Access to quality seed in Africa has been hampered by drought, pests and diseases which have curtailed optimal productivity, agriculture experts have said.
Nevertheless, breeders argue that there is still huge potential to maximise Africa’s agricultural productivity by leveraging on already available high-quality seeds of newly improved climate-smart varieties produced from different breeding programmes within the region such as the DroughtTEGO hybrids.
DroughtTEGO is a drought-tolerant white maize variety developed and deployed by the Water Efficient Maize for Africa (WEMA) Project coordinated by the African Agricultural Technology Foundation (AATF).
This climate-smart variety can produce a substantial grain yield even under moderate drought conditions.
Speaking during the first Rwanda National Seed Congress in Kigali, Rwanda, Munyaradzi Jonga, a Seed Production Specialist and TAAT Maize Compact Lead at AATF noted that even though several crop varieties have been released and registered in recent years, countries in the region are still lagging in achieving seed and food security contributing to the low adoption of new seed-based technologies by farmers.
Dr Jonga pointed out that partnerships in technology commercialisation are crucial in technology development; new products awareness and demand creation and uptake; supporting capacity to access; and delivering appropriate agricultural technologies to smallholder African farmers.
Furthermore, he noted that policy and regulatory enabling environment are key in seed systems development and commercialisation.
Experts agree that international and national research organisations develop technologies and innovations, including climate-resilient crop varieties.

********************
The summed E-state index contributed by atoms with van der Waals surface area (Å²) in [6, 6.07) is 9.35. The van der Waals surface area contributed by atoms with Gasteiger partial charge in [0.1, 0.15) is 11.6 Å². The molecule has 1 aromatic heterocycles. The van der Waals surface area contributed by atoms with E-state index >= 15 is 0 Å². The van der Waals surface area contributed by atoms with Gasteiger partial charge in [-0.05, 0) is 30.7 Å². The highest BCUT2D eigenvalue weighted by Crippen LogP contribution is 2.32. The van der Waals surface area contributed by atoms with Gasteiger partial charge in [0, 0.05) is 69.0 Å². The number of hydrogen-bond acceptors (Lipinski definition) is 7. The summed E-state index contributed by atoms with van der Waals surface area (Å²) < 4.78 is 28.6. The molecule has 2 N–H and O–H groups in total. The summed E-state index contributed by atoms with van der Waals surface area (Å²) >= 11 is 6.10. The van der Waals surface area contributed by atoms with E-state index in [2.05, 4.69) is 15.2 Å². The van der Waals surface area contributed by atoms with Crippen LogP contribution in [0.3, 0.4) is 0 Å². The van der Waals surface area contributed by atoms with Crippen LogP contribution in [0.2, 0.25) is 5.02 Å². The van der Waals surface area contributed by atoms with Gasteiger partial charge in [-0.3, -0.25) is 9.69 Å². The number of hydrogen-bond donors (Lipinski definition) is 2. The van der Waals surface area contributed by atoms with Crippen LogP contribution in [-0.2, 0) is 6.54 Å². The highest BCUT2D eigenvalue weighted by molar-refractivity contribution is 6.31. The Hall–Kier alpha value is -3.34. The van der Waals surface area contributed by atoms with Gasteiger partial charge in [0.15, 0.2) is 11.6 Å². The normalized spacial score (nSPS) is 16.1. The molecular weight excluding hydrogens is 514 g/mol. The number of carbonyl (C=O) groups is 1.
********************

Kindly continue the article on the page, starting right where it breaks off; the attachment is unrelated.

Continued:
However, the outputs of research in Africa are not easily commercialised. Cognizant of this, seed systems are putting in place mechanisms to enable private companies to access and commercialise climate resilient varieties.
“AATF is spearheading commercialisation of technology and innovations emanating from research through partnerships with different organisations including national research systems to deliver improved seeds to smallholder farmers,” Dr Jonga said.
Through AATF partnerships in technology commercialisation, he stated that the organisation has produced over 35,480 tonnes of climate-smart maize seeds that have been commercialised through the WEMA project, StrigAway, TELA and TAAT Maize projects over the past 10 years, reaching more than 3.5 million framers and enough to grow maize on about 1.4 million hectares in Africa.
AATF works across many areas to ensure innovations can ultimately reach farmers. These areas include regulatory approval, licensing agreements and product commercialisation, with the organisation connecting African farmers with advanced technology that addresses their specific challenges and opportunities.